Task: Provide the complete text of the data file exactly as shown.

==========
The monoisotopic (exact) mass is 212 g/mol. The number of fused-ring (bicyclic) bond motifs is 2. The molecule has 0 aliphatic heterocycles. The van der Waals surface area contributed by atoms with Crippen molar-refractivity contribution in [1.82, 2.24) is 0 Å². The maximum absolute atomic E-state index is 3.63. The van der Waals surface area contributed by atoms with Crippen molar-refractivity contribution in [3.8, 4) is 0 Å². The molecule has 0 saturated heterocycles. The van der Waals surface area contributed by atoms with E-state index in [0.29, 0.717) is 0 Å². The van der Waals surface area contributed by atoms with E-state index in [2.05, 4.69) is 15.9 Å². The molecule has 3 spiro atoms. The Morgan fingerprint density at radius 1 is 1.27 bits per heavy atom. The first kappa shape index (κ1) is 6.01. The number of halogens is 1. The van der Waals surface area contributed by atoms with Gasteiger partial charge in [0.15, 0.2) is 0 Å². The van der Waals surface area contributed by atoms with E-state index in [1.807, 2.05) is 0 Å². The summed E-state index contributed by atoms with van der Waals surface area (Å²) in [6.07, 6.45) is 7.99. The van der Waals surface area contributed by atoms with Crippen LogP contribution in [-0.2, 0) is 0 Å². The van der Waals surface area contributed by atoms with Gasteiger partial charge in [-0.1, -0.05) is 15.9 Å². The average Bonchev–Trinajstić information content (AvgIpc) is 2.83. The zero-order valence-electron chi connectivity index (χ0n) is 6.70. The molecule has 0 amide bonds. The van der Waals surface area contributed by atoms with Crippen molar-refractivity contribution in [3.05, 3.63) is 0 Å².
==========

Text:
The monoisotopic (exact) mass is 212 g/mol. The number of fused-ring (bicyclic) bond motifs is 2. The molecule has 0 aliphatic heterocycles. The van der Waals surface area contributed by atoms with Crippen molar-refractivity contribution in [1.82, 2.24) is 0 Å². The maximum absolute atomic E-state index is 3.63. The van der Waals surface area contributed by atoms with Crippen molar-refractivity contribution in [3.8, 4) is 0 Å². The molecule has 0 saturated heterocycles. The van der Waals surface area contributed by atoms with E-state index in [0.29, 0.717) is 0 Å². The van der Waals surface area contributed by atoms with E-state index in [2.05, 4.69) is 15.9 Å². The molecule has 3 spiro atoms. The Morgan fingerprint density at radius 1 is 1.27 bits per heavy atom. The first kappa shape index (κ1) is 6.01. The number of halogens is 1. The van der Waals surface area contributed by atoms with Gasteiger partial charge in [0.15, 0.2) is 0 Å². The van der Waals surface area contributed by atoms with E-state index in [1.807, 2.05) is 0 Å². The summed E-state index contributed by atoms with van der Waals surface area (Å²) in [6.07, 6.45) is 7.99. The van der Waals surface area contributed by atoms with Crippen LogP contribution in [-0.2, 0) is 0 Å². The van der Waals surface area contributed by atoms with Gasteiger partial charge in [-0.1, -0.05) is 15.9 Å². The average Bonchev–Trinajstić information content (AvgIpc) is 2.83. The zero-order valence-electron chi connectivity index (χ0n) is 6.70. The molecule has 0 amide bonds. The van der Waals surface area contributed by atoms with Crippen molar-refractivity contribution in [3.05, 3.63) is 0 Å².